Feeding Corner: Autism and the School Cafeteria: Four Tips to Help Kids Eat
[Source: The ASHA Leader Blog]
by Melanie Potock, CCC-SLP
The American Academy of Pediatrics recommends that all students get at least 20 minutes to eat lunch, but many public elementary schools give kids just 20 minutes to enter, eat and exit the chaos of the cafeteria. Students often receive less time to get a nutritious meal in their bellies than state governments provide for adult hourly wage-earners. For example, in Colorado, the law requires employers to provide an uninterrupted 30-minute lunch period.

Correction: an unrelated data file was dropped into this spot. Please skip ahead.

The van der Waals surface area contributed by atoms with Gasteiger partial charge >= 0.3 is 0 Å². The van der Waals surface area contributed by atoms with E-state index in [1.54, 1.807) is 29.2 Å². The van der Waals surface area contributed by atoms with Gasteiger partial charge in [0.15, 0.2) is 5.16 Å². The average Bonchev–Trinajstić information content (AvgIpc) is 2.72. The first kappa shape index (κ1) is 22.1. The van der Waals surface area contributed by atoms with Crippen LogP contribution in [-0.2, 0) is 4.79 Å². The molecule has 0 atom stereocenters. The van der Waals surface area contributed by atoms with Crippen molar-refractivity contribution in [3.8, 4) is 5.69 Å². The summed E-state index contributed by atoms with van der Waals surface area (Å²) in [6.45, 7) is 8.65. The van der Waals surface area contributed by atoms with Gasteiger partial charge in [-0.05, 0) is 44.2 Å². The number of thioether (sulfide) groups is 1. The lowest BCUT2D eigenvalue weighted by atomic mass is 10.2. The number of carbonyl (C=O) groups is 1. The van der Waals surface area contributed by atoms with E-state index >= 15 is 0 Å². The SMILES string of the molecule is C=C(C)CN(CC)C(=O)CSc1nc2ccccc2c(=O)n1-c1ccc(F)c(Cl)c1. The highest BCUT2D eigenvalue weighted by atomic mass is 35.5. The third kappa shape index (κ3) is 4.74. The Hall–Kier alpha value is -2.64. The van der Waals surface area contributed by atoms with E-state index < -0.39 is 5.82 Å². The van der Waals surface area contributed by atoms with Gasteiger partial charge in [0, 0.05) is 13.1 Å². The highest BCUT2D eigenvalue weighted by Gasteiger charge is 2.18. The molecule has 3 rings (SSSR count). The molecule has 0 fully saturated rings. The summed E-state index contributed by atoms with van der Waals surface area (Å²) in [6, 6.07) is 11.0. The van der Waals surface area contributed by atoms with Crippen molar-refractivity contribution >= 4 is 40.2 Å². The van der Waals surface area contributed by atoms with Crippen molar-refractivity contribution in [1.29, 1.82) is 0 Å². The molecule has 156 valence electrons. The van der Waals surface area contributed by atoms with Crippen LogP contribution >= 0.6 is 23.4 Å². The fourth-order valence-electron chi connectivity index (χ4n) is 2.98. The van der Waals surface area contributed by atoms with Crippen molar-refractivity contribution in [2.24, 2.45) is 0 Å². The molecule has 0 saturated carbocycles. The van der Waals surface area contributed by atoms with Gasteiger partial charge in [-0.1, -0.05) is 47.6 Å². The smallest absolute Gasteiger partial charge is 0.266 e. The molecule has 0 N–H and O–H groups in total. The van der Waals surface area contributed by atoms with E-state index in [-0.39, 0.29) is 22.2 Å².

Not so for many kids, including those with sensory challenges and autism spectrum disorder (ASD). For children with ASD, sensory overload in the lunchroom may impair their ability to focus on eating a nutritious lunch. New smells, lights, and movement bombard their senses, in addition to unpredictable noises from the kitchen, lunch trays, cash registers and more. If the child is receiving feeding treatment, he may be in the early stages of becoming an adventurous eater and may find eating in new stimulating environments especially challenging. He might need more support than some kids to deal with the sensory assault.